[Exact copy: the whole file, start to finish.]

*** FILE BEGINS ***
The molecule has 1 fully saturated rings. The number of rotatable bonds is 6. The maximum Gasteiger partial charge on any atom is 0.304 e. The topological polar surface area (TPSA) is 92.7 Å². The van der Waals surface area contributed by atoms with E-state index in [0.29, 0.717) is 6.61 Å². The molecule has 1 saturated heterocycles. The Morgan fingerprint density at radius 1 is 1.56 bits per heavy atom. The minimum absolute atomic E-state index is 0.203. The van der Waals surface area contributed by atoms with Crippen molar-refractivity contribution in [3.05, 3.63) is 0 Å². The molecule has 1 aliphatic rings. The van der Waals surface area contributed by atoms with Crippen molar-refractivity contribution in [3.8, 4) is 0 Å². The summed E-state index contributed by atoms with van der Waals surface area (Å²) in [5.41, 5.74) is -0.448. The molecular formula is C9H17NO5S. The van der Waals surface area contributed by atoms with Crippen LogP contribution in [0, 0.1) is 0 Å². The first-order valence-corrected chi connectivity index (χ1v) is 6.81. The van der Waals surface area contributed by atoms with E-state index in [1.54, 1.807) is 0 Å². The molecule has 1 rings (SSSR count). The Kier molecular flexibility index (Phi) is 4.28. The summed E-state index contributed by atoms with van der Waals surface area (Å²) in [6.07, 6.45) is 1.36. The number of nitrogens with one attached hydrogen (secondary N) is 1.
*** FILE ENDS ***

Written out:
The molecule has 1 fully saturated rings. The number of rotatable bonds is 6. The maximum Gasteiger partial charge on any atom is 0.304 e. The topological polar surface area (TPSA) is 92.7 Å². The van der Waals surface area contributed by atoms with E-state index in [0.29, 0.717) is 6.61 Å². The molecule has 1 saturated heterocycles. The Morgan fingerprint density at radius 1 is 1.56 bits per heavy atom. The minimum absolute atomic E-state index is 0.203. The van der Waals surface area contributed by atoms with Crippen molar-refractivity contribution in [3.05, 3.63) is 0 Å². The molecule has 1 aliphatic rings. The van der Waals surface area contributed by atoms with Crippen molar-refractivity contribution in [3.8, 4) is 0 Å². The summed E-state index contributed by atoms with van der Waals surface area (Å²) in [5.41, 5.74) is -0.448. The molecular formula is C9H17NO5S. The van der Waals surface area contributed by atoms with Crippen LogP contribution in [0, 0.1) is 0 Å². The first-order valence-corrected chi connectivity index (χ1v) is 6.81. The van der Waals surface area contributed by atoms with E-state index in [1.54, 1.807) is 0 Å². The molecule has 1 rings (SSSR count). The Kier molecular flexibility index (Phi) is 4.28. The summed E-state index contributed by atoms with van der Waals surface area (Å²) in [6.07, 6.45) is 1.36. The number of nitrogens with one attached hydrogen (secondary N) is 1.